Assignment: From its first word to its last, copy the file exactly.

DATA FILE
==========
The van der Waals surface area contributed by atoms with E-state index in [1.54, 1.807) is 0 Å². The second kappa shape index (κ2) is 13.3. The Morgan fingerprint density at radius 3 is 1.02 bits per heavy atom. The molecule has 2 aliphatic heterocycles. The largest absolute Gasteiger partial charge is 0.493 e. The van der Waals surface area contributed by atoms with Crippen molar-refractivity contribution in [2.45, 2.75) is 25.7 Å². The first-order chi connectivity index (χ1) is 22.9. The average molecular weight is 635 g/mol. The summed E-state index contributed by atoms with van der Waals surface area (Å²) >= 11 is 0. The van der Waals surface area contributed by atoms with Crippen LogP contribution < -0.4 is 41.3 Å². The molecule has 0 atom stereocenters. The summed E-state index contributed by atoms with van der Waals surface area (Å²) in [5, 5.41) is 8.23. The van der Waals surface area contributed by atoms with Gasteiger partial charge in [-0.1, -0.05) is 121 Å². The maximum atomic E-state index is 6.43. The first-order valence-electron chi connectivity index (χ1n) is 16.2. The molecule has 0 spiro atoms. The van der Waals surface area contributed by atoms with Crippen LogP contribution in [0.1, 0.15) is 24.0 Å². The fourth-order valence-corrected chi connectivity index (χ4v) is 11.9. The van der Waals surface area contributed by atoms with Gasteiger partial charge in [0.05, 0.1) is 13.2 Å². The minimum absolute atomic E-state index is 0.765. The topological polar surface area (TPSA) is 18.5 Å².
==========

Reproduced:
The van der Waals surface area contributed by atoms with E-state index in [1.54, 1.807) is 0 Å². The second kappa shape index (κ2) is 13.3. The Morgan fingerprint density at radius 3 is 1.02 bits per heavy atom. The molecule has 2 aliphatic heterocycles. The largest absolute Gasteiger partial charge is 0.493 e. The van der Waals surface area contributed by atoms with Crippen molar-refractivity contribution in [2.45, 2.75) is 25.7 Å². The first-order chi connectivity index (χ1) is 22.9. The average molecular weight is 635 g/mol. The summed E-state index contributed by atoms with van der Waals surface area (Å²) >= 11 is 0. The van der Waals surface area contributed by atoms with Crippen LogP contribution < -0.4 is 41.3 Å². The molecule has 0 atom stereocenters. The summed E-state index contributed by atoms with van der Waals surface area (Å²) in [5, 5.41) is 8.23. The van der Waals surface area contributed by atoms with Gasteiger partial charge in [-0.1, -0.05) is 121 Å². The maximum atomic E-state index is 6.43. The first-order valence-electron chi connectivity index (χ1n) is 16.2. The molecule has 0 spiro atoms. The van der Waals surface area contributed by atoms with Crippen LogP contribution in [0.1, 0.15) is 24.0 Å². The fourth-order valence-corrected chi connectivity index (χ4v) is 11.9. The van der Waals surface area contributed by atoms with Gasteiger partial charge in [0.05, 0.1) is 13.2 Å². The minimum absolute atomic E-state index is 0.765. The topological polar surface area (TPSA) is 18.5 Å².